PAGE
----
The two most common devices for distributing your assets upon death are a will and trust. Both documents should contain language that provide for the distribution of your assets and this can be completed in a number of different ways. However, one clause in particular is the most important clause that should always be in your estate plan.
The person entitled to receive a distribution of all or a portion of your assets pursuant to the will or trust is known as a “beneficiary”. A “specific bequest” is a distribution of a particular item or asset to the beneficiary. For example, you leave your engagement ring to a son and your wedding band to your daughter. Unfortunately, in most instances, people do not include specific requests in their estate plan and this is the source of contention among the beneficiaries. It is important to discuss with your estate planning attorney the variety of methods to try and avoid these types of problems.
A grant of a specified sum of money, as opposed to a particular item of personal property, is known as a “pecuniary bequest”. Pecuniary bequests are a way of ensuring the beneficiary will receive a particular sum from the estate (assuming that there are sufficient assets after the payment of fees and expenses).
The residuary clause.
While these other types of provisions are significant, the most important language in the distribution of your estate is known as the “residuary clause”. A residuary clause refers to a section in your will or trust that disposes of any estate property that remains after satisfaction of all other gifts. In other words, the residuary clause is a catch-all provision that provides for the distribution of your assets at death which are not otherwise addressed in the estate plan. Here’s a sample residuary clause in a will (similar language is used if you have a trust):
I devise, bequeath and give all the rest and remainder of my estate of every kind and character, including, but not limited to, real and personal property in which I may have an interest at the date of my death, in equal shares to my children.
Why is the residuary clause essential part of your estate plan?
If your will or trust only contained pecuniary and specific bequests and you did not account for the distribution of all of the assets in your estate, then the remaining assets would be passed according to the laws of intestate succession and may not necessarily be disposed of in the manner you desire. For example, let’s assume you have a will and are survived by your spouse and two children. Your will has no residuary clause. Your estate consists of a home, vehicles and two bank accounts. One account contains income from you and your spouse’s jobs; however, the other account contains $150,000 that you inherited from your father. An inheritance is separate property not community property. In the absence of a residuary clause which left everything to your spouse, under Nevada’s rules of intestate succession, the $150,000 would be distributed one-third to your spouse and two-thirds to your children. These types of outcomes can be disconcerting, especially if these were children from a prior marriage.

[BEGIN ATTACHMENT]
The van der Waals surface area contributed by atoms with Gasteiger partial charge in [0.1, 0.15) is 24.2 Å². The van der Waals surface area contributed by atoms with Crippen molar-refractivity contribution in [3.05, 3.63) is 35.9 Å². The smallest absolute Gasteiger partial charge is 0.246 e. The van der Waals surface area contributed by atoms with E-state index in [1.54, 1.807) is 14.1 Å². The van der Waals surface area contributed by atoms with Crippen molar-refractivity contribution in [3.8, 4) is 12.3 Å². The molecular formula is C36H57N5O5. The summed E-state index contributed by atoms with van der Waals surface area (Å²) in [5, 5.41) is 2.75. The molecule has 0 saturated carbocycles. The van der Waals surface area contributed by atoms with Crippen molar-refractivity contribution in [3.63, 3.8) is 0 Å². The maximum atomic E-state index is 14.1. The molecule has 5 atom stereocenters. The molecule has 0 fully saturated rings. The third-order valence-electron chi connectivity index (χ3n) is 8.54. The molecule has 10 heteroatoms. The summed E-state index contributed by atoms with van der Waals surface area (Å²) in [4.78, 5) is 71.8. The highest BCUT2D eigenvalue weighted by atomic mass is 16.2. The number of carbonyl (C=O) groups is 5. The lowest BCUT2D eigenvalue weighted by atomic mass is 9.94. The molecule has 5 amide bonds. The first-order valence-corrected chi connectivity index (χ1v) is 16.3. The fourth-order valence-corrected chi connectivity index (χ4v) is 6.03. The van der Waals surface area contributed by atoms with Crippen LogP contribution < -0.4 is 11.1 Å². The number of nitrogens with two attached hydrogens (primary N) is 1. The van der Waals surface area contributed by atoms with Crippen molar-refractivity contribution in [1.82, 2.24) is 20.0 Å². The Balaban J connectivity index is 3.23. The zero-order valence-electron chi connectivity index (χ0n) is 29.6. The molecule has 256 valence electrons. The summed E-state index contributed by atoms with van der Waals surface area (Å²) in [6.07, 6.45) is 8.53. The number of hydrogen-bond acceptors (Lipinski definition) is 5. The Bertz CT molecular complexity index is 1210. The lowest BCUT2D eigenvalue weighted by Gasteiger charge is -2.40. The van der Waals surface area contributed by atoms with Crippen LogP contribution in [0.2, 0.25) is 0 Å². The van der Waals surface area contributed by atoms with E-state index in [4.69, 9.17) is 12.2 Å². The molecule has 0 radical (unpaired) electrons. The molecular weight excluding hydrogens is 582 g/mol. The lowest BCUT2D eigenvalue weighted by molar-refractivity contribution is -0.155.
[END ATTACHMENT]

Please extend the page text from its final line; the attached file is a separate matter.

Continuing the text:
The absence of a residuary clause in your trust can have even more significant adverse consequences. Let’s suppose the same situation existed as above, except it was your revocable living trust that failed to contain a residuary clause. If the Trust didn’t specifically distribute the inheritance, then the bank account would have to be subject to probate administration (and the associated legal fees and costs) due to the absence of the residuary clause. Ironically, probate avoidance is one of the primary reasons for use of a trust!
How do I know if my estate plan contains a residuary clause?
Generally, if you have used the services of an attorney to prepare your estate plan, there should be a residuary clause included in the document. However, it is still a great idea to review the document to ensure it was not omitted. Unfortunately, our experience is that this mistake of not including a residuary clause incurs most often with Do It Yourself wills and on-line will kits. If you are interested in a free review to confirm if your plan includes this essential clause, please don’t hesitate to contact us today.
For more than 30 years, Attorney Lee A. Drizin has practiced in the areas of estate planning, probate, trusts, guardianship and real estate matters representing clients throughout the state of Nevada.
Drizin Law is providing this information for educational purposes only. It should not be construed as legal advice or a legal opinion as to any specific facts or circumstances. This information is based on general principles of Nevada law at the time it was created and you should be aware laws frequently change. Moreover, the laws affecting you may differ depending on the circumstances. You should consult with a qualified attorney in your own state or jurisdiction concerning your particular situation. Review of this information does not create an attorney-client relationship.